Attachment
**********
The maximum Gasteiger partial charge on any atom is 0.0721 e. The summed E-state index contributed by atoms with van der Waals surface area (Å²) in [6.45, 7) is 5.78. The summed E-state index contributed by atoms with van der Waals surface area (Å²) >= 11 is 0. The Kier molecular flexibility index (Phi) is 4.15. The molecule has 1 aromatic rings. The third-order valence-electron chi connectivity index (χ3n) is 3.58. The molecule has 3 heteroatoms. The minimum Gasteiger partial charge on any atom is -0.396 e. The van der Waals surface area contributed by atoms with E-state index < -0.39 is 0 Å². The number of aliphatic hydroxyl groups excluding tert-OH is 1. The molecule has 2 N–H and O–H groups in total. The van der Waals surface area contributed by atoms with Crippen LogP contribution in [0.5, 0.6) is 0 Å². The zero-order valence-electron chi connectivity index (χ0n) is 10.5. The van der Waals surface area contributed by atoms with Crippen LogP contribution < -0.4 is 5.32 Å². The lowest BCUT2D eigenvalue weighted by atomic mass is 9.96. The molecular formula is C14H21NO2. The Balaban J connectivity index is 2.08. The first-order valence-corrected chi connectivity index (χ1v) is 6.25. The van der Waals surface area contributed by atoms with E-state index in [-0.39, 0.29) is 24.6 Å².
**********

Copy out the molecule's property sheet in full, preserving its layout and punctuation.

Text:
The maximum Gasteiger partial charge on any atom is 0.0721 e. The summed E-state index contributed by atoms with van der Waals surface area (Å²) in [6.45, 7) is 5.78. The summed E-state index contributed by atoms with van der Waals surface area (Å²) >= 11 is 0. The Kier molecular flexibility index (Phi) is 4.15. The molecule has 1 aromatic rings. The third-order valence-electron chi connectivity index (χ3n) is 3.58. The molecule has 3 heteroatoms. The minimum Gasteiger partial charge on any atom is -0.396 e. The van der Waals surface area contributed by atoms with E-state index < -0.39 is 0 Å². The number of aliphatic hydroxyl groups excluding tert-OH is 1. The molecule has 2 N–H and O–H groups in total. The van der Waals surface area contributed by atoms with Crippen LogP contribution in [0.5, 0.6) is 0 Å². The zero-order valence-electron chi connectivity index (χ0n) is 10.5. The van der Waals surface area contributed by atoms with Crippen LogP contribution < -0.4 is 5.32 Å². The lowest BCUT2D eigenvalue weighted by atomic mass is 9.96. The molecular formula is C14H21NO2. The Balaban J connectivity index is 2.08. The first-order valence-corrected chi connectivity index (χ1v) is 6.25. The van der Waals surface area contributed by atoms with E-state index in [-0.39, 0.29) is 24.6 Å².